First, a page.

By Graham Fuller | Film Forum’s three-week Spaghetti Western season starts today with a three-course al dente hogfeast fit for the wealthiest grandee or the lowliest peon. Bring on the Sergios: The opening salvos are Sergio Leone’s “A Fistful of Dollars” (1964), Sergio Corbucci’s “Django” (1966) – the genre’s two most influential works – and the US premiere of the complete Italian version of Sergio Sollima’s “The Big Gundown” (1966).
The Leone, culled from Carlo Goldoni’s 1743 play “A Servant of Two Masters,” Dashiell Hammett’s novel “Red Harvest, and Akira Kurosawa’s “Yojimbo,” internationalized the spaghetti Western, supplied many of its tropes, and launched Clint Eastwood as an icon of impassive cool. The Sollima, initially scripted by “The Battle of Algiers”’ co-writer Franco Solinas, politicized and humanized the über-cynical western all’italiana (aka the “paella Western” from the frequent Spanish locations).
The Corbucci, clearly modeled on “Fistful,” upped the violence level to the extent that it was slapped with an 18 certificate in Italy (where it did massive business in the south particularly), banned in Britain until 1993, and shown only fleetingly in the US. Because it’s the nominal inspiration for Quentin Tarantino’s Christmas Day release “Django Unchained” – more likely it’s the patron saint of that Southern-based slavery “Western,” as the Italian war movie “The Inglorious Bastards” (1978) was of “Inglourious Basterds” – “Django” now screams to be seen.
It begins as an artful antidote to the horse opera: 23-year-old Franco Nero’s eponymous ex-Union soldier dragging a smallish coffin behind him as he struggles on foot toward a virtual ghost town sunk in a quagmire: Mud – it’s thicker even than in Eastwood’s viscous “Shane” reboot “Pale Rider” – is the movie’s visual world, emblematic of the iniquity characterizing the border war between an army of red-hooded proto-Klansmen and another of venal Mexican bandidos.
Django’s first action is to blow away five of the white supremacists who’ve just murdered the Mexican captors of the strawberry-blonde runaway Maria (Loredana Nusciak) so they can torture her to death. More courtly (though no less taciturn) than Eastwood’s Man With No Name in the “Dollars” Trilogy and his post-Spaghetti American Westerns, Django reinstalls Maria in the saloon-cum-brothel, where the barman and her raddled fellow whores survive as the unnamed town’s lone survivors. He’s come there to avenge the killing of his woman by the Klansmen leader Major Jackson (Eduardo Fajardo) and proceeds to play the two factions off against each other.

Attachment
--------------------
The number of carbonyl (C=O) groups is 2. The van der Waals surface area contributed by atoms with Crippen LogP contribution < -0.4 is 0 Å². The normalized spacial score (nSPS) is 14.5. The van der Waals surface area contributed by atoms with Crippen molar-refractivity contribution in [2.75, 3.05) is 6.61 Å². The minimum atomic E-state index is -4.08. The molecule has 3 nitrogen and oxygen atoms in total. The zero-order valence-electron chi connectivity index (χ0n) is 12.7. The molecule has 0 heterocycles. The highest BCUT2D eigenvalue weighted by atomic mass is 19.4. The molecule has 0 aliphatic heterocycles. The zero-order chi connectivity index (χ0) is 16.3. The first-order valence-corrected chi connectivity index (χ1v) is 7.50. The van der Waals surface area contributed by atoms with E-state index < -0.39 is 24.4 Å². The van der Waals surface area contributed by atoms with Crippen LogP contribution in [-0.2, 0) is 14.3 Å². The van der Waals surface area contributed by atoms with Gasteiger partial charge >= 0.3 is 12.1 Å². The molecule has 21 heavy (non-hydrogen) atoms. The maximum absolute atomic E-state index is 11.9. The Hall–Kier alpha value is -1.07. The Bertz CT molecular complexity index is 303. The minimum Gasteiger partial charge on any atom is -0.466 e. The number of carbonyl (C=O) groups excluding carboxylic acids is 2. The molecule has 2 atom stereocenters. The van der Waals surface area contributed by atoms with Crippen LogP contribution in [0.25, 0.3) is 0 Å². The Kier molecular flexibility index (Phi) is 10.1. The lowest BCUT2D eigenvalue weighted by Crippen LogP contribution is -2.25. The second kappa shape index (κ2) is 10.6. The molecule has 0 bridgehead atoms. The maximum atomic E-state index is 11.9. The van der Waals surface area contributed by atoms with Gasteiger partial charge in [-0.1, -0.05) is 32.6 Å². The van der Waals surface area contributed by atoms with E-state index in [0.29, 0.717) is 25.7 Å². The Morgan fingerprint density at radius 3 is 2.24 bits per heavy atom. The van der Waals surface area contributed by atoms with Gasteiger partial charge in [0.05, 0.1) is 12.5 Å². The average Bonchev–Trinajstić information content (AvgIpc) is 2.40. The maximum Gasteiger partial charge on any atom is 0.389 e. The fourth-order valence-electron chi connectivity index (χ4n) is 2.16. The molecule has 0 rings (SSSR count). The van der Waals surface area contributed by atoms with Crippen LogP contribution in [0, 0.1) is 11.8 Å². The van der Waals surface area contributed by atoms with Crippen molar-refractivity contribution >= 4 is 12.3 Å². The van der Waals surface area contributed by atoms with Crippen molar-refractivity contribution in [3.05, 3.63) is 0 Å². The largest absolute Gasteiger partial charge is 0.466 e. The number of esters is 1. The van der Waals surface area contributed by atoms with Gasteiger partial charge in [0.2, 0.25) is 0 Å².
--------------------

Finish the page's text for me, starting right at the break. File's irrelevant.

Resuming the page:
In a kinetic sequence that must have excited John Woo as well as Tarantino, he harnesses the technological marvel concealed in the coffin to massacre some forty of Jackson’s men in a few minutes. A demented Klan preacher – an early symbol of the anti-clericalism that came to infest Italian Westerns – is forced to eat one of his ears by the Mexican warlord (José Bódalo); Tarantino, of course, joyfully quoted its severing in “Reservoir Dogs.” A ferocious fistfight, shot with a handheld camera that contrasts with the rest of the movie’s emphatically short tracking shots and discreetly used zooms, ends in the brutal death of Django’s opponent. But just when you think he’s going to sail through the movie without a scratch, his hands are mashed to a pulp…
Influenced like his friend Leone by “Yojimbo,” the former film critic Corbucci (1927-90) came to “Django” after assisting Roberto Rossellini, directing “peplums,” writing comedies, and directing several experimental Westerns. On “Django,” which inspired one official sequel (in 1987) and bred some thirty unofficial offspring, he perfected the blunt graphic style and simplistic (a)moral tone that characterizes Spanish-language Western comic books, though its pessimistic streak betokens existentialism. Where the hell can Django ride off too, with or without Maria, except to fresh hells? Not that he’s much more of a flesh-and-blood creation than Yul Brynner’s robot gunslinger in “Westworld.”
For more on the spaghetti Western, read “In Praise of Da Pasta” by J. Hoberman in the current issue of Film Comment magazine.
Image: Loredana Nusciak and Franco Nero in “Django” (1966) / Courtesy Film Forum/Photofest